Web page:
Wednesday, August 10, 2011
Friday, July 8, 2011
by Samantha L. Hagar
Stuck between your fingers,
Glued to your feet and toes,
Itching the bend in your arms,
Scratching inside of your ears and nose.
It can be smaller than a crystal,
Or even tinier than the tip of a pen,
And if you mix it together with some water
You can recreate London, England’s Big Ben.
It can be coarse enough to polish wood,
Or as silky soft as Baker’s flour.
It’s found in glass, paint and concrete,
And it’s also used to tick down the hour.
It runs rampant in the Sahara,
Covers dunes in New Mexico,
And comes in many different colors,
Brown, black, pink, or white as winter snow.
I use it to build castles, mermaids and towers,
Or to bury my brother’s legs just within sea’s reach.
I love to jump and splash at the sparkling, foamy edge,
But mostly I love sand, and I find it at the beach.
Thursday, June 2, 2011
Tuesday, March 29, 2011
Monday, March 21, 2011
Thursday, March 17, 2011
(All photos property of Richard Hagar. Any unauthorized use is prohibited and illegal).
Wednesday, March 9, 2011
Friday, February 18, 2011
I love Molly Shannon, so I was super excited to read that she's written a picture book called Tilly The Trickster (Abrams) scheduled to be released in September of this year. In an interview with EW's Shelf Life, Shannon talks about being raised by a funny dad who encouraged goofiness, and says she feels it's important to pass on a sense of fun and silliness to kids. She also talks about how writing a picture book was harder than she thought, how it took a lot of trial and error, and that it's important to keep it simple. If you've ever tried writing a picture book I'm sure you can relate (I can) because you may have a spectacular idea, but that means nothing if you can't make it fit within 32 pages and make it compelling and unique.
Monday, February 14, 2011
Monday, February 7, 2011
Tuesday, February 1, 2011
Wednesday, January 19, 2011
Friday, January 14, 2011
As the Executive Director of the Society of Children's Book Writers and Illustrators, a non-profit international organization of 24,000 professional children's book writers, illustrators, publishers, editors and agents, I have to express dismay at the decision this week of NBC's Today Show not to run the traditional interviews with the winners of the Newbery and Caldecott Medals. The books that are granted these prestigious awards represent the best of what we have to offer children---great storytelling, strong values, a legacy of literature and hope and high-minded ideals. What they elected to run in that spot, an interview with reality star Snooki, represents the exact opposite.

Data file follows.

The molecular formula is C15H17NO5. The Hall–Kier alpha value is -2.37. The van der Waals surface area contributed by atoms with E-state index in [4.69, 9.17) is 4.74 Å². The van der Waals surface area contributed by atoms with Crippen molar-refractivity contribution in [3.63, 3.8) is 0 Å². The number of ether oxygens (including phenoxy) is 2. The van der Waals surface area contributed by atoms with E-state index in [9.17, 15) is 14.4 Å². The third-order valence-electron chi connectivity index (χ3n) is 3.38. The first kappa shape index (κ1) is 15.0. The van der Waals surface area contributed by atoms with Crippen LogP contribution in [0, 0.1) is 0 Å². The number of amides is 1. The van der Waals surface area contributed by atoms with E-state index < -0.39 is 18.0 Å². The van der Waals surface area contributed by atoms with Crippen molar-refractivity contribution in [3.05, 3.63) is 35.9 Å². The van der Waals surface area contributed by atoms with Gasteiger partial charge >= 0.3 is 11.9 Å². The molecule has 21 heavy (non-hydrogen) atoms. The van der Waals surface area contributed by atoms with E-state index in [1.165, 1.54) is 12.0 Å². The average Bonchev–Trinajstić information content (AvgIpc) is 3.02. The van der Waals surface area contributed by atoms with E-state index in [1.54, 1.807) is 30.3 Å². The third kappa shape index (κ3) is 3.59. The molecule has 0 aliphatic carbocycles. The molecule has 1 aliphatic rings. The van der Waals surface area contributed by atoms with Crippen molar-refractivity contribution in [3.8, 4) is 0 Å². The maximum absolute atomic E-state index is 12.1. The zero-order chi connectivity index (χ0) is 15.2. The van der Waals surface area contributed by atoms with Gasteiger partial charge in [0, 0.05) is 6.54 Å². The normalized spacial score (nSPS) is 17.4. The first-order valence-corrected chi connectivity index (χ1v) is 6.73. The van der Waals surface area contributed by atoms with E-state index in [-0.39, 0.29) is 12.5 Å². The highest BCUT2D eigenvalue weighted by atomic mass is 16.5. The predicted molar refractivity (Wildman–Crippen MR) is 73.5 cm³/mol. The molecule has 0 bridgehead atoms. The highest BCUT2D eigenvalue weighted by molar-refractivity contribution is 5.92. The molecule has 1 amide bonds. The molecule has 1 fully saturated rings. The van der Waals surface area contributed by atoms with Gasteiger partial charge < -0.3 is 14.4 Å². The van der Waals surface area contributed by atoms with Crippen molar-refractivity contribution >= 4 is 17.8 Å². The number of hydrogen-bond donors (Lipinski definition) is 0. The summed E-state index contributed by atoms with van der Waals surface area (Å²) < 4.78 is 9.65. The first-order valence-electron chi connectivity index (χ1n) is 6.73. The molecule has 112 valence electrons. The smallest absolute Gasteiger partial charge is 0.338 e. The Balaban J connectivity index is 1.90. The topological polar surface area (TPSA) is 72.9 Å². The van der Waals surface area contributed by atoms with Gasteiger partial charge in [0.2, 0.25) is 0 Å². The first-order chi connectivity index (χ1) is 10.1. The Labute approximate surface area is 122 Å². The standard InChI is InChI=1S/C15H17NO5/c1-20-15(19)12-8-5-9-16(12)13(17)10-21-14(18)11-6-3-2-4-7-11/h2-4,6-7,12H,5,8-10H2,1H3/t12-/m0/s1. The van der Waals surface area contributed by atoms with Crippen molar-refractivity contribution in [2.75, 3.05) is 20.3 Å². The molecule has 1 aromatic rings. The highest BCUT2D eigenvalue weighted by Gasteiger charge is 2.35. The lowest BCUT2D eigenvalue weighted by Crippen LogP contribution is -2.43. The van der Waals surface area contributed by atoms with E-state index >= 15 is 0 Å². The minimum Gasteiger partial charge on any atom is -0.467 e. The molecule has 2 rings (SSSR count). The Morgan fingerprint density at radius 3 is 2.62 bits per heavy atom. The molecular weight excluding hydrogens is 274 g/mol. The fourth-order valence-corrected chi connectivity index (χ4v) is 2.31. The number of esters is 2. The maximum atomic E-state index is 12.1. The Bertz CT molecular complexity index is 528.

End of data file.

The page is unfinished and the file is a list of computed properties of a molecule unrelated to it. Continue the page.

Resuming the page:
In choosing not to run the interviews with Clare Vanderpool and Erin Stead, television has once again underestimated the intelligence of its audience. Parents are dying to get their hands on good books for their kids. Booksellers are eager to sell and promote good books for kids. It's good business, good broadcasting and good ethics to honor the best books for children.
Executive Director, SCBWI
Monday, January 3, 2011
Sunday, January 2, 2011
Saturday, January 1, 2011
Sometimes and Always ~
Sometimes clouds don’t part in the sky.
Sometimes water comes up chin high.
Sometimes snow doesn’t melt on your face.
Sometimes life seems no colder place.
But always you should know that the worst is almost over.
Always the storm passes and the wind blows over.
Always you will find that things fall exactly into place.
Always the sun will shine with a smile on your face.
So keep your chin up, your luck’s about to change.
Keep your chin up, my friend, a new beginning is in range.